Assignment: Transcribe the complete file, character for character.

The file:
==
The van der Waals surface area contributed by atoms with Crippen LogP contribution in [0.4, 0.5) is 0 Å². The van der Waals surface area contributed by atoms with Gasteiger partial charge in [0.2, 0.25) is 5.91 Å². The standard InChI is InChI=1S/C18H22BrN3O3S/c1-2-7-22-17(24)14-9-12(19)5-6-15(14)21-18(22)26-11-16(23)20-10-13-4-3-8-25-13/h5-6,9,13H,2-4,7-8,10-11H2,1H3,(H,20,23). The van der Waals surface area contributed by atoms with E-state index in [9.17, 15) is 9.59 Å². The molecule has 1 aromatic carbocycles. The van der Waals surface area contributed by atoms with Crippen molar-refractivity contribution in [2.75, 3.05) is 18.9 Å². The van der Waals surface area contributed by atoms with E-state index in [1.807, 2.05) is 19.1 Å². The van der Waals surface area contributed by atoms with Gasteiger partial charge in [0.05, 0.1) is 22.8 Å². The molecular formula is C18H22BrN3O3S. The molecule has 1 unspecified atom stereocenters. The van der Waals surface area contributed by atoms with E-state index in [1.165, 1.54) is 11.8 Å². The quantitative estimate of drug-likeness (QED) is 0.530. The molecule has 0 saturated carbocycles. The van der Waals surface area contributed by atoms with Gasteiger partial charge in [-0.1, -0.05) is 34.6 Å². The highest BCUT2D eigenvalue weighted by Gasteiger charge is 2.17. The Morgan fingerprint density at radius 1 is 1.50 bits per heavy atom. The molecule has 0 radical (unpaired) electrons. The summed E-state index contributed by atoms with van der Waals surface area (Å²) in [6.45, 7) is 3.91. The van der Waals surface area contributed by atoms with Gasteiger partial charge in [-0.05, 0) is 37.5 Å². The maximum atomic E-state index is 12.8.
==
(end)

The van der Waals surface area contributed by atoms with Crippen LogP contribution in [0.4, 0.5) is 0 Å². The van der Waals surface area contributed by atoms with Gasteiger partial charge in [0.2, 0.25) is 5.91 Å². The standard InChI is InChI=1S/C18H22BrN3O3S/c1-2-7-22-17(24)14-9-12(19)5-6-15(14)21-18(22)26-11-16(23)20-10-13-4-3-8-25-13/h5-6,9,13H,2-4,7-8,10-11H2,1H3,(H,20,23). The van der Waals surface area contributed by atoms with E-state index in [9.17, 15) is 9.59 Å². The molecule has 1 aromatic carbocycles. The van der Waals surface area contributed by atoms with Crippen molar-refractivity contribution in [2.75, 3.05) is 18.9 Å². The van der Waals surface area contributed by atoms with E-state index in [1.807, 2.05) is 19.1 Å². The van der Waals surface area contributed by atoms with Gasteiger partial charge in [0.05, 0.1) is 22.8 Å². The molecular formula is C18H22BrN3O3S. The molecule has 1 unspecified atom stereocenters. The van der Waals surface area contributed by atoms with E-state index in [1.165, 1.54) is 11.8 Å². The quantitative estimate of drug-likeness (QED) is 0.530. The molecule has 0 saturated carbocycles. The van der Waals surface area contributed by atoms with Gasteiger partial charge in [-0.1, -0.05) is 34.6 Å². The highest BCUT2D eigenvalue weighted by Gasteiger charge is 2.17. The Morgan fingerprint density at radius 1 is 1.50 bits per heavy atom. The molecule has 0 radical (unpaired) electrons. The summed E-state index contributed by atoms with van der Waals surface area (Å²) in [6.45, 7) is 3.91. The van der Waals surface area contributed by atoms with Gasteiger partial charge in [-0.05, 0) is 37.5 Å². The maximum atomic E-state index is 12.8.